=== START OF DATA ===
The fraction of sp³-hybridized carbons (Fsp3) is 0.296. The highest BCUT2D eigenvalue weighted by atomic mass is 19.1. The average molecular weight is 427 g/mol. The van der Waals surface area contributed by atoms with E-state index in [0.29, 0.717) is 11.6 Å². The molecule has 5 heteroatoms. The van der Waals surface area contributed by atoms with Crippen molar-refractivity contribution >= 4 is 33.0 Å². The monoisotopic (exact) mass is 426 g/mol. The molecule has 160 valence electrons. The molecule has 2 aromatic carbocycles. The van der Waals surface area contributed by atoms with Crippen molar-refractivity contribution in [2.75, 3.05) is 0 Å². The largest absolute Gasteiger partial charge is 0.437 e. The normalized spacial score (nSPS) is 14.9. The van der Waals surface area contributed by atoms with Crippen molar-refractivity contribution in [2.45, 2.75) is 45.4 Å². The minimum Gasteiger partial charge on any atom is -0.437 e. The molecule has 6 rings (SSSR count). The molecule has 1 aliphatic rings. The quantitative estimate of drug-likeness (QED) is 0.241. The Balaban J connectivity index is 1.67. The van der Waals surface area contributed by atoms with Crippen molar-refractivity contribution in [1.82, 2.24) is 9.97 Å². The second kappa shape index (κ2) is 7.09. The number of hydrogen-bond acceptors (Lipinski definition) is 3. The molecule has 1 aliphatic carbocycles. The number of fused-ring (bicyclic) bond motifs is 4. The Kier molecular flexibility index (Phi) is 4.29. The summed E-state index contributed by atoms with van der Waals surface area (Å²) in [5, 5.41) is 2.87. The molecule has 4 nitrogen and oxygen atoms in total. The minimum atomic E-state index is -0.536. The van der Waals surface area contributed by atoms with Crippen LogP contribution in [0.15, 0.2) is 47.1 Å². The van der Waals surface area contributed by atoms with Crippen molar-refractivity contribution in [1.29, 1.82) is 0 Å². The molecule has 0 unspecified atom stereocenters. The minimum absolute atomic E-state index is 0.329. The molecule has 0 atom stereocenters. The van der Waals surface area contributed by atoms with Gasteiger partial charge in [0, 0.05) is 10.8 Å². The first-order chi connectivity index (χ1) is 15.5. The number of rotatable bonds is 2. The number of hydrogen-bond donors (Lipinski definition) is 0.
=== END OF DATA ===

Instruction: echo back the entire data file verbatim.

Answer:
The fraction of sp³-hybridized carbons (Fsp3) is 0.296. The highest BCUT2D eigenvalue weighted by atomic mass is 19.1. The average molecular weight is 427 g/mol. The van der Waals surface area contributed by atoms with E-state index in [0.29, 0.717) is 11.6 Å². The molecule has 5 heteroatoms. The van der Waals surface area contributed by atoms with Crippen molar-refractivity contribution >= 4 is 33.0 Å². The monoisotopic (exact) mass is 426 g/mol. The molecule has 160 valence electrons. The molecule has 2 aromatic carbocycles. The van der Waals surface area contributed by atoms with Crippen molar-refractivity contribution in [2.75, 3.05) is 0 Å². The largest absolute Gasteiger partial charge is 0.437 e. The normalized spacial score (nSPS) is 14.9. The van der Waals surface area contributed by atoms with Crippen molar-refractivity contribution in [2.45, 2.75) is 45.4 Å². The minimum Gasteiger partial charge on any atom is -0.437 e. The molecule has 6 rings (SSSR count). The molecule has 1 aliphatic rings. The quantitative estimate of drug-likeness (QED) is 0.241. The Balaban J connectivity index is 1.67. The van der Waals surface area contributed by atoms with Crippen molar-refractivity contribution in [1.82, 2.24) is 9.97 Å². The second kappa shape index (κ2) is 7.09. The number of hydrogen-bond acceptors (Lipinski definition) is 3. The molecule has 1 aliphatic carbocycles. The number of fused-ring (bicyclic) bond motifs is 4. The Kier molecular flexibility index (Phi) is 4.29. The summed E-state index contributed by atoms with van der Waals surface area (Å²) in [5, 5.41) is 2.87. The molecule has 4 nitrogen and oxygen atoms in total. The minimum atomic E-state index is -0.536. The van der Waals surface area contributed by atoms with Crippen LogP contribution in [0.15, 0.2) is 47.1 Å². The van der Waals surface area contributed by atoms with Crippen molar-refractivity contribution in [1.29, 1.82) is 0 Å². The molecule has 0 unspecified atom stereocenters. The minimum absolute atomic E-state index is 0.329. The molecule has 0 atom stereocenters. The van der Waals surface area contributed by atoms with Gasteiger partial charge in [0, 0.05) is 10.8 Å². The first-order chi connectivity index (χ1) is 15.5. The number of rotatable bonds is 2. The number of hydrogen-bond donors (Lipinski definition) is 0.